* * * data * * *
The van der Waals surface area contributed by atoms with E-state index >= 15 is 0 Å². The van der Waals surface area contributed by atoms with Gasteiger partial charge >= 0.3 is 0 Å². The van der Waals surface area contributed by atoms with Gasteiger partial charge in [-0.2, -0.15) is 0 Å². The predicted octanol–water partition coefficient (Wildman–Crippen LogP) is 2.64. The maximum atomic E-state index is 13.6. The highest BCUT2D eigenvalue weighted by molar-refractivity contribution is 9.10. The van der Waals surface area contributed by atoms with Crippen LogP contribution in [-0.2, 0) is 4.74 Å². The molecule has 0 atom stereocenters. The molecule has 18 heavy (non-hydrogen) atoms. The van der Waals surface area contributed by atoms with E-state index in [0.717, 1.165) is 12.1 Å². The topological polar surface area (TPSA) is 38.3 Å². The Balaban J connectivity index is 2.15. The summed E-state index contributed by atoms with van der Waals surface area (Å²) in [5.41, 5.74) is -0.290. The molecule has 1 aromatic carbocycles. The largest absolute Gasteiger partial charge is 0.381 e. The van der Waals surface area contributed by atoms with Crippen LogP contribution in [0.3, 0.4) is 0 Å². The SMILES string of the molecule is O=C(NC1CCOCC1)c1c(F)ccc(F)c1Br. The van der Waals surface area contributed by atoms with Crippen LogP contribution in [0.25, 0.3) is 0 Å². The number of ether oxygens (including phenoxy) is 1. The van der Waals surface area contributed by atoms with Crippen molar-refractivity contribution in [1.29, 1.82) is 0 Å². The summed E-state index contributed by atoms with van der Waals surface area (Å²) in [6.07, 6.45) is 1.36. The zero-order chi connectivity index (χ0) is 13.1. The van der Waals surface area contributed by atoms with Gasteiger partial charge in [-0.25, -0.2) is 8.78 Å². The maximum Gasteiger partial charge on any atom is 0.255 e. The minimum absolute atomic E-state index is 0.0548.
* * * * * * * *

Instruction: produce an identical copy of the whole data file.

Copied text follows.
The van der Waals surface area contributed by atoms with E-state index >= 15 is 0 Å². The van der Waals surface area contributed by atoms with Gasteiger partial charge >= 0.3 is 0 Å². The van der Waals surface area contributed by atoms with Gasteiger partial charge in [-0.2, -0.15) is 0 Å². The predicted octanol–water partition coefficient (Wildman–Crippen LogP) is 2.64. The maximum atomic E-state index is 13.6. The highest BCUT2D eigenvalue weighted by molar-refractivity contribution is 9.10. The van der Waals surface area contributed by atoms with Crippen LogP contribution in [-0.2, 0) is 4.74 Å². The molecule has 0 atom stereocenters. The molecule has 18 heavy (non-hydrogen) atoms. The van der Waals surface area contributed by atoms with E-state index in [0.717, 1.165) is 12.1 Å². The topological polar surface area (TPSA) is 38.3 Å². The Balaban J connectivity index is 2.15. The summed E-state index contributed by atoms with van der Waals surface area (Å²) in [5.41, 5.74) is -0.290. The molecule has 1 aromatic carbocycles. The largest absolute Gasteiger partial charge is 0.381 e. The van der Waals surface area contributed by atoms with Crippen LogP contribution in [0.3, 0.4) is 0 Å². The SMILES string of the molecule is O=C(NC1CCOCC1)c1c(F)ccc(F)c1Br. The van der Waals surface area contributed by atoms with Crippen LogP contribution in [0.25, 0.3) is 0 Å². The number of ether oxygens (including phenoxy) is 1. The van der Waals surface area contributed by atoms with Crippen molar-refractivity contribution in [1.29, 1.82) is 0 Å². The summed E-state index contributed by atoms with van der Waals surface area (Å²) in [6.07, 6.45) is 1.36. The zero-order chi connectivity index (χ0) is 13.1. The van der Waals surface area contributed by atoms with Gasteiger partial charge in [-0.25, -0.2) is 8.78 Å². The maximum Gasteiger partial charge on any atom is 0.255 e. The minimum absolute atomic E-state index is 0.0548.